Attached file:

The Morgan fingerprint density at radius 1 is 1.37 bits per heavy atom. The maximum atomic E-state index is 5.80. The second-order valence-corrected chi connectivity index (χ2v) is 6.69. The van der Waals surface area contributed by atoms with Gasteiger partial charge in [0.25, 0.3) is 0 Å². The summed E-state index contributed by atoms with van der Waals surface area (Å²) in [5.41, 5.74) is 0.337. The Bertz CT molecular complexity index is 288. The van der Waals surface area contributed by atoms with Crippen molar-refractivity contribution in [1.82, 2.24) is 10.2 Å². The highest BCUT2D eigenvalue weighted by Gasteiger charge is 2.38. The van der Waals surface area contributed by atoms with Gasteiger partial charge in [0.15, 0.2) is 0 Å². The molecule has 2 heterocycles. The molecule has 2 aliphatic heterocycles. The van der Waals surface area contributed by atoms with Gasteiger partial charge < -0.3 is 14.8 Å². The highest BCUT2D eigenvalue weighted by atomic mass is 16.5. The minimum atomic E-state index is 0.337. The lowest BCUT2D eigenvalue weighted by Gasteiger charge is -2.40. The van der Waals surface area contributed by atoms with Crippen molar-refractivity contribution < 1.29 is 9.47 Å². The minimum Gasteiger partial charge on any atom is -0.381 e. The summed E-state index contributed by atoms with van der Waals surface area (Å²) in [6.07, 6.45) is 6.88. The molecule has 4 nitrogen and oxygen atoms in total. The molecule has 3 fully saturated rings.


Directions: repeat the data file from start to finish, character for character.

The Morgan fingerprint density at radius 1 is 1.37 bits per heavy atom. The maximum atomic E-state index is 5.80. The second-order valence-corrected chi connectivity index (χ2v) is 6.69. The van der Waals surface area contributed by atoms with Gasteiger partial charge in [0.25, 0.3) is 0 Å². The summed E-state index contributed by atoms with van der Waals surface area (Å²) in [5.41, 5.74) is 0.337. The Bertz CT molecular complexity index is 288. The van der Waals surface area contributed by atoms with Crippen molar-refractivity contribution in [1.82, 2.24) is 10.2 Å². The highest BCUT2D eigenvalue weighted by Gasteiger charge is 2.38. The van der Waals surface area contributed by atoms with Gasteiger partial charge in [0.15, 0.2) is 0 Å². The molecule has 2 heterocycles. The molecule has 2 aliphatic heterocycles. The van der Waals surface area contributed by atoms with Gasteiger partial charge < -0.3 is 14.8 Å². The highest BCUT2D eigenvalue weighted by atomic mass is 16.5. The minimum atomic E-state index is 0.337. The lowest BCUT2D eigenvalue weighted by Gasteiger charge is -2.40. The van der Waals surface area contributed by atoms with Crippen molar-refractivity contribution < 1.29 is 9.47 Å². The minimum Gasteiger partial charge on any atom is -0.381 e. The summed E-state index contributed by atoms with van der Waals surface area (Å²) in [6.07, 6.45) is 6.88. The molecule has 4 nitrogen and oxygen atoms in total. The molecule has 3 fully saturated rings.